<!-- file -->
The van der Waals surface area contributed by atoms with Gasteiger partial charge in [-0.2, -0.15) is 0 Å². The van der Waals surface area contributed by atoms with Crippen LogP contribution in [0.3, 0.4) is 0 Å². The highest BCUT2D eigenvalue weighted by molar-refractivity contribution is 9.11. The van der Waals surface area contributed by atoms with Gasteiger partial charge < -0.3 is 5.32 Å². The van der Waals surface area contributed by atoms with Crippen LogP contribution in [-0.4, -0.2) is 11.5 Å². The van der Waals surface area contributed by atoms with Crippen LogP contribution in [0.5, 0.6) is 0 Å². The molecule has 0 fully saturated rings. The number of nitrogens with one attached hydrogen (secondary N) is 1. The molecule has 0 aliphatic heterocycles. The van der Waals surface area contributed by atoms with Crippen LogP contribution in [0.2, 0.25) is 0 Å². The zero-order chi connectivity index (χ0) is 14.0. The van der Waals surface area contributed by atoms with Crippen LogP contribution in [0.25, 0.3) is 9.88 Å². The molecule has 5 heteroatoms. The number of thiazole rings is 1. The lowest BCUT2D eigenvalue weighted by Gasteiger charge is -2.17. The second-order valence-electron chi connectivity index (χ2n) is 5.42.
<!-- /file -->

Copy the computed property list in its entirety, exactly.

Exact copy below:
The van der Waals surface area contributed by atoms with Gasteiger partial charge in [-0.2, -0.15) is 0 Å². The van der Waals surface area contributed by atoms with Crippen LogP contribution in [0.3, 0.4) is 0 Å². The highest BCUT2D eigenvalue weighted by molar-refractivity contribution is 9.11. The van der Waals surface area contributed by atoms with Gasteiger partial charge < -0.3 is 5.32 Å². The van der Waals surface area contributed by atoms with Crippen LogP contribution in [-0.4, -0.2) is 11.5 Å². The van der Waals surface area contributed by atoms with Crippen LogP contribution in [0.5, 0.6) is 0 Å². The molecule has 0 fully saturated rings. The number of nitrogens with one attached hydrogen (secondary N) is 1. The molecule has 0 aliphatic heterocycles. The van der Waals surface area contributed by atoms with Crippen LogP contribution in [0.2, 0.25) is 0 Å². The zero-order chi connectivity index (χ0) is 14.0. The van der Waals surface area contributed by atoms with Crippen LogP contribution in [0.25, 0.3) is 9.88 Å². The molecule has 5 heteroatoms. The number of thiazole rings is 1. The lowest BCUT2D eigenvalue weighted by Gasteiger charge is -2.17. The second-order valence-electron chi connectivity index (χ2n) is 5.42.